arisen from DeLevo's misconduct. To carry his burden in this regard, the plaintiff must demonstrate to this court that the denial, "unless reversed, will result in manifest injustice." Sharpe, petitioner, 322 Mass. 441 , 445 (1948). Commonwealth v. Ortiz, 393 Mass. 523 , 537 (1984). See Commonwealth v. Royster, 15 Mass. App. Ct. 970 , 971 (1983). The plaintiff contends that DeLevo's alleged attempt to make a deal for a favorable verdict was potentially so damaging as to be intolerable. Here, both the trial judge and the district attorney have decided that no prosecution was warranted in this case. In these circumstances, we cannot say that Mr. West's allegations are substantial enough or so necessarily reliable as to taint the jury's verdict. We conclude that the judge did not abuse his discretion in refusing to grant a new trial.
[Note 1] By his father and next friend, Edward McDonald.
[Note 2] Also known as Conrail.
[Note 3] The judge read the statute in its entirety to the jury:
"Any person who maintains an artificial condition upon his own land shall be liable for physical harm to children trespassing thereon if (a) the place where the condition exists is one upon which the land owner knows or has reason to know that children are likely to trespass, (b) the condition is one of which the land owner knows or has reason to know and which he realizes or should realize will involve an unreasonable risk of death or serious bodily harm to such children, (c) the children because of their youth do not discover the condition or realize the risk involved in intermeddling with it or in coming within the area made dangerous by it, (d) the utility to the land owner of maintaining the condition and the burden of eliminating the danger are slight as compared with the risk to children involved, and (e) the land owner fails to exercise reasonable care to eliminate the danger or otherwise to protect the children."
[Note 4] If a trespasser's youthful capacity for appreciating risks were irrelevant, the distinction between child trespasers and adult trespassers would be obliterated. This court has decided, however, to maintain that distinction. See Schofield v. Merrill, supra at 254. But see id. at 254-256 (Liacos, J., dissenting).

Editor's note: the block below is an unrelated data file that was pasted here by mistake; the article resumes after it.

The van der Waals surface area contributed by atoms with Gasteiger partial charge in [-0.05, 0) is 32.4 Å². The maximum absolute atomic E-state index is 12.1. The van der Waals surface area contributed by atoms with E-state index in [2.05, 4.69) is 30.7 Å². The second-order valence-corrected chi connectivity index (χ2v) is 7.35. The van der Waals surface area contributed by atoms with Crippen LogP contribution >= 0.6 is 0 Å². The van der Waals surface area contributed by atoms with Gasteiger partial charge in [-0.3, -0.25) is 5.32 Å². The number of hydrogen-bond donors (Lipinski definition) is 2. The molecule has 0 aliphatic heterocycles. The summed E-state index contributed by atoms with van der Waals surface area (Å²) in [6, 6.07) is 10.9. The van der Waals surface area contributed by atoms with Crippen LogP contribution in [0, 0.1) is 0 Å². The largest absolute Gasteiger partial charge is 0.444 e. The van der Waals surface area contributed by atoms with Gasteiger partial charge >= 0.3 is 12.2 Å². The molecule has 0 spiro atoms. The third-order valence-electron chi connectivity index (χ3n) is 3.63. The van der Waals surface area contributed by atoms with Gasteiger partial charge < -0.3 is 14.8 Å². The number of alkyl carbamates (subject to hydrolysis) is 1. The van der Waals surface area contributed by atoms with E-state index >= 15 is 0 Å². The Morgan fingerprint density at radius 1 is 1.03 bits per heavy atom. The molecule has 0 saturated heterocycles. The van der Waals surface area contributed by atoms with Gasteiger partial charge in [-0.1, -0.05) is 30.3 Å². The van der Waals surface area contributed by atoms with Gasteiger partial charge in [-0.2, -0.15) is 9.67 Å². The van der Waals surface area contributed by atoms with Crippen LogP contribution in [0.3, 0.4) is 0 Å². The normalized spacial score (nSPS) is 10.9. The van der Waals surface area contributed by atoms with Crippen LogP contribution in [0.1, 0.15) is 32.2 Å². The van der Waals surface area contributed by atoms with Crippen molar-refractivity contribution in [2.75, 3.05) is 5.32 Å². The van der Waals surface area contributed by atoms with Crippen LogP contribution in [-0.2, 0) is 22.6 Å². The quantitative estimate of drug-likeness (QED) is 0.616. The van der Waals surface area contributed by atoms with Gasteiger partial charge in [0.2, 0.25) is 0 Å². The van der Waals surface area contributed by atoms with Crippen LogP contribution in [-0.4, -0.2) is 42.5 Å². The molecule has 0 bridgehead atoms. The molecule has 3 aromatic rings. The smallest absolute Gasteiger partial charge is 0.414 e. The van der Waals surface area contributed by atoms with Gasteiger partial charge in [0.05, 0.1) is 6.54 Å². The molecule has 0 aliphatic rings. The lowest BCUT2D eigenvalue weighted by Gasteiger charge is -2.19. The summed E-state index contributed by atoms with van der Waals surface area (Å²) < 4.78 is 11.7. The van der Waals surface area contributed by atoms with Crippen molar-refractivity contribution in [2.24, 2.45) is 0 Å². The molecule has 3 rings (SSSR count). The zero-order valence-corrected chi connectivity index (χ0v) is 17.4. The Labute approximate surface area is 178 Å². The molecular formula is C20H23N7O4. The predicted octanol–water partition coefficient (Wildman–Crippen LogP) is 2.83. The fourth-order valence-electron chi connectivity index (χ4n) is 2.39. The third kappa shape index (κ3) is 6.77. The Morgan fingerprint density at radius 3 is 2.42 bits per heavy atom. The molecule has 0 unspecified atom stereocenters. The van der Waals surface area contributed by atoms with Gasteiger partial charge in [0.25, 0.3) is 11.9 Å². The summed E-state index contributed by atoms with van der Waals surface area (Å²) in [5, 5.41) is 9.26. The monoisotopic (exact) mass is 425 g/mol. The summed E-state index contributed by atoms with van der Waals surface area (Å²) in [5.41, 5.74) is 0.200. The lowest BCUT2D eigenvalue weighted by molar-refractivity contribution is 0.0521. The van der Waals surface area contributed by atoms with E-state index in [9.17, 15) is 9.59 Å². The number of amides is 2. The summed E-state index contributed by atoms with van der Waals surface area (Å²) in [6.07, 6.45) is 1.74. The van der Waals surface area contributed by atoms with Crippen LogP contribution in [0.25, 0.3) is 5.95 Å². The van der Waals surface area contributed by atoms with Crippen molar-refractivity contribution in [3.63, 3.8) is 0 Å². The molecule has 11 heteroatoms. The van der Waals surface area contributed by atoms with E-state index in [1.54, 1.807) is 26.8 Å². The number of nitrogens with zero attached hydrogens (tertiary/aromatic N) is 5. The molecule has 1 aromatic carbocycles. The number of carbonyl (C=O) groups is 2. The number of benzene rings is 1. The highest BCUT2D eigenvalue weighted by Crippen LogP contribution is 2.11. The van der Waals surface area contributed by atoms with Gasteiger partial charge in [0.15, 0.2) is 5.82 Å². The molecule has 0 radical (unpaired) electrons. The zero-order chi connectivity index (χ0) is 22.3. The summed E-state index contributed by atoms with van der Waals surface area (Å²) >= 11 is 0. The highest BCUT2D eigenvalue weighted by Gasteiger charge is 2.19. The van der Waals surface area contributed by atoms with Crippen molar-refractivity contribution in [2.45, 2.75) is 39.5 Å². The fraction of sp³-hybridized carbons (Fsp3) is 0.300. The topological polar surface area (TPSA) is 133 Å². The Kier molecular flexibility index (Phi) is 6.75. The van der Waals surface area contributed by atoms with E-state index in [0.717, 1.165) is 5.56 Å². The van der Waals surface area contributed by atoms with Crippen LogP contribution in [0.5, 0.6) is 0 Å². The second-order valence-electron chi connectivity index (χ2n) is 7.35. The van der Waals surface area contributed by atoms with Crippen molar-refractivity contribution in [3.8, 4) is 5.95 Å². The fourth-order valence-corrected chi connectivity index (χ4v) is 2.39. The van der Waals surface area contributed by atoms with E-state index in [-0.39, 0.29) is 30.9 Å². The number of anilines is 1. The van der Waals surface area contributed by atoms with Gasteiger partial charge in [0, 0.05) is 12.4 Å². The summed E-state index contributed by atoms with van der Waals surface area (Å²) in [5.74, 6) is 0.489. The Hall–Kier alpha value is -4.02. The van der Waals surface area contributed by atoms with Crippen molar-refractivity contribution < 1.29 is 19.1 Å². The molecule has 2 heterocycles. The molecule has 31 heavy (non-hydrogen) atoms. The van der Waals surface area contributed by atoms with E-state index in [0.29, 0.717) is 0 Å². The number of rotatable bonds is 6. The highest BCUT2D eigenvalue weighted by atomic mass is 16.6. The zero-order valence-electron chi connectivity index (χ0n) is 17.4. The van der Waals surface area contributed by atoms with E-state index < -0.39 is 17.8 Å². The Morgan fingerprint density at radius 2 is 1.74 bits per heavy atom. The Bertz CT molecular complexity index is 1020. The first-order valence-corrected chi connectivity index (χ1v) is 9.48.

[Note 5] It was stated also in Soule that the common law duty of reasonable care applies "[w]here the trespasser is a child, who is unable to appreciate danger as intelligently as an adult," Soule, supra at 184. The plaintiff contends that "[a]t the very most, Soule only requires the jury [sic] to show that the Plaintiff appreciated the risk as an adult, . . . and the jury in this case should have been instructed accordingly." However, the plaintiff does not demonstrate how the judge failed in his charge to convey that our common law rule applies only to plaintiffs whose capacity to appreciate danger is not fully adult. The judge clearly conveyed this idea, in substance if not in the words sought by the plaintiff. Nothing more was required. See McComb v. New England Transp. Co., 325 Mass. 221 , 223 (1950), and cases cited. We note also that, in response to special question no. 1, the jury found that the plaintiff was able to "appreciate and realize the risk involved in trespassing upon the Railroad property."
[Note 6] We treat the second sentence of request no. 4 as given, albeit not in the words sought. We see no meaningful difference between the thought that reasonable care may be warranted when dealing with children due to their unpredictability, and the idea, clearly expressed by the judge in his charge, that a duty of reasonable care is owed to children who are too young to appreciate risks. A child's propensity for acting unpredictably -- for example, by chasing a ball into the street -- is causally linked to his underdeveloped capacity for calculating the risk of doing so.